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NY Times Admin’s Pick: World’s Most Expensive Home? Another Bauble for a Saudi Prince

The New York Times USA NEWS HEADLINESA $300 million chateau is one of a string of extravagant purchases for a prince who is cracking down on ill-gotten wealth and preaching fiscal austerity.

LOUVECIENNES, France — When the Chateau Louis XIV sold for over $300 million two years ago, Fortune magazine called it “the world’s most expensive home,” and Town & Country swooned over its gold-leafed fountain, marble statues and hedged labyrinth set in a 57-acre landscaped park. But for all the lavish details, one fact was missing: the identity of the buyer.

Now, it turns out that the paper trail leads to Crown Prince Mohammed bin Salman, heir to the Saudi throne and the driving force behind a series of bold policies transforming Saudi Arabia and shaking up the Middle East.

The 2015 purchase appears to be one of several extravagant acquisitions — including a $500 million yacht and a $450 million Leonardo da Vinci painting — by a prince who is leading a sweeping crackdown on corruption and self-enrichment by the Saudi elite and preaching fiscal austerity at home.

The New York Times USA NEWS HEADLINES

“He has tried to build an image of himself, with a fair amount of success, that he is different, that he’s a reformer, at least a social reformer, and that he’s not corrupt,” said Bruce O. Riedel, a former C.I.A. analyst and author. “And this is a severe blow to that image.”

The story of Chateau Louis XIV, as pieced together through interviews and documents by The New York Times, unfolds like a financial whodunit, featuring a lawyer in the Grand Duchy of Luxembourg and a fixer for the very rich from the Mediterranean nation of Malta. Even Kim Kardashian made a cameo at the chateau, reportedly considering it for her wedding to Kanye West.

The ownership of the chateau, in Louveciennes, France, near Versailles, is carefully shrouded by shell companies in France and Luxembourg. Those companies are owned by Eight Investment Company, a Saudi firm managed by the head of Crown Prince Mohammed’s personal foundation. Advisers to members of the royal family say the chateau ultimately belongs to the crown prince.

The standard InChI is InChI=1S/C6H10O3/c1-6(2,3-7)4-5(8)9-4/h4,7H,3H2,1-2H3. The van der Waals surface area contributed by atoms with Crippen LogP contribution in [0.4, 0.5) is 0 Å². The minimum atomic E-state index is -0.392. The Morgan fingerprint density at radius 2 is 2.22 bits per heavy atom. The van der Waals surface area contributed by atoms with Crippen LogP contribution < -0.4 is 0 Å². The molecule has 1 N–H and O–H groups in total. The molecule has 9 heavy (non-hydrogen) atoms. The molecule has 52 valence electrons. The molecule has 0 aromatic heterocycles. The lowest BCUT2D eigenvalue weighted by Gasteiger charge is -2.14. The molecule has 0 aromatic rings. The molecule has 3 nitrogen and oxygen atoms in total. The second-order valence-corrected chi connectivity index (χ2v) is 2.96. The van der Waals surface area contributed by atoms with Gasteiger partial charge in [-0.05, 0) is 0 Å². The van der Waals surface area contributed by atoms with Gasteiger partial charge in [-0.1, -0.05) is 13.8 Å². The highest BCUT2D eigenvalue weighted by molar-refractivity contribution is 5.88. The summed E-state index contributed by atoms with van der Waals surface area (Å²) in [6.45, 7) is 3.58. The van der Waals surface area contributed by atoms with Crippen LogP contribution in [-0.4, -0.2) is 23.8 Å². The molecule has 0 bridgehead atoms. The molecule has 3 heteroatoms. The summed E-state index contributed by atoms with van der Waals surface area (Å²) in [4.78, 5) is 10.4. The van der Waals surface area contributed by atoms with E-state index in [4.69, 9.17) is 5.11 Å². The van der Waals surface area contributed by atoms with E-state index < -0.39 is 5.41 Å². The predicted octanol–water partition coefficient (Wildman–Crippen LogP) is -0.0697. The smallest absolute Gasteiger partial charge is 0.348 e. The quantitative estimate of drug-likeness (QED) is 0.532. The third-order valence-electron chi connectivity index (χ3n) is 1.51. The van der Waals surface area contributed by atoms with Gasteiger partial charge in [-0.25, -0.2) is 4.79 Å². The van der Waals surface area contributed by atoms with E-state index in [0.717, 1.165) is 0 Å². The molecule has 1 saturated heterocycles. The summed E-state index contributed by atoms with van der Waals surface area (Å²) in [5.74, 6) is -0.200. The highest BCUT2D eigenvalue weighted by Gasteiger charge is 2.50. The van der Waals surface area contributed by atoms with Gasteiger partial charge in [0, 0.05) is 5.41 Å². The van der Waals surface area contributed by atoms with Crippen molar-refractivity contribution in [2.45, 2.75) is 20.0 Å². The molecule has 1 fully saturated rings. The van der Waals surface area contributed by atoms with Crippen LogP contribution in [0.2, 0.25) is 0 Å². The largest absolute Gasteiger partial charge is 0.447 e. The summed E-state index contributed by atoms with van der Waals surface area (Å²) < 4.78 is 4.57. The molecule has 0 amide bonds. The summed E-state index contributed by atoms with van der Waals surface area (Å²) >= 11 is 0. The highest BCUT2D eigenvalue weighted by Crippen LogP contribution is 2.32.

The New York Times USA NEWS HEADLINES

Eight Investment was the same company that backed Prince Mohammed’s impulse buy of the 440-foot yacht from a Russian vodka tycoon in 2015. The company also recently bought an 620-acre estate in Condé-sur-Vesgre, known as Le Rouvray, an hour’s drive from Paris. The chateau’s architect is refurbishing the manor house there and building structures for an apparent hunting compound, according to permit records at the local town hall.

Versailles Style, Modern Amenities

The chateau’s developer, Emad Khashoggi, nephew of the late billionaire arms dealer Adnan Khashoggi, bulldozed a 19th-century castle in Louveciennes to make way for the new chateau in 2009. To the naked eye it appears to have been built in the time of Versailles, the royal palace that set a world standard for gaudy luxury. But the 17th-century design camouflages 21st-century technology. The fountains, sound system, lights and whisper-silent air conditioning can all be controlled remotely by iPhone.

Along with more standard flourishes for top-of-the-line properties, like a wine cellar and movie theater, the rotunda features an exquisite fresco on the ceiling while the moat includes a transparent underwater chamber with sturgeon and koi swimming overhead. A statue of Louis XIV made of Carrara marble stands watch over the grounds.

“The idea is tacky, and then once you visit it isn’t,” said Marianne Merlino, who was the town’s deputy mayor during construction. “Like in Versailles, that was way over the top too, and like Louis XIV, he achieved something really quite incredible.”

An Assertive Young Leader

In less than three years in the public eye, Crown Prince Mohammed, 32, has forged a reputation as an assertive — some critics say reckless — leader. He launched an air campaign in Yemen and spearheaded the blockade of Qatar. Yet he also appears to have won the popular support of many young Saudis for reining in the country’s religious police, promising to give women the right to drive and announcing that movie theaters will be allowed to open again.

But his swift rise has ruffled some of his elders, especially when he shoved aside his older cousin to become crown prince. He has come under even more scrutiny since the arrests last month of nearly a dozen of his royal cousins and hundreds of other businessmen or officials, who have been detained at the Ritz-Carlton in Riyadh, now the world’s most luxurious jail. The government characterized the arrests as a crackdown on corruption but critics have called it a political purge and a shakedown.

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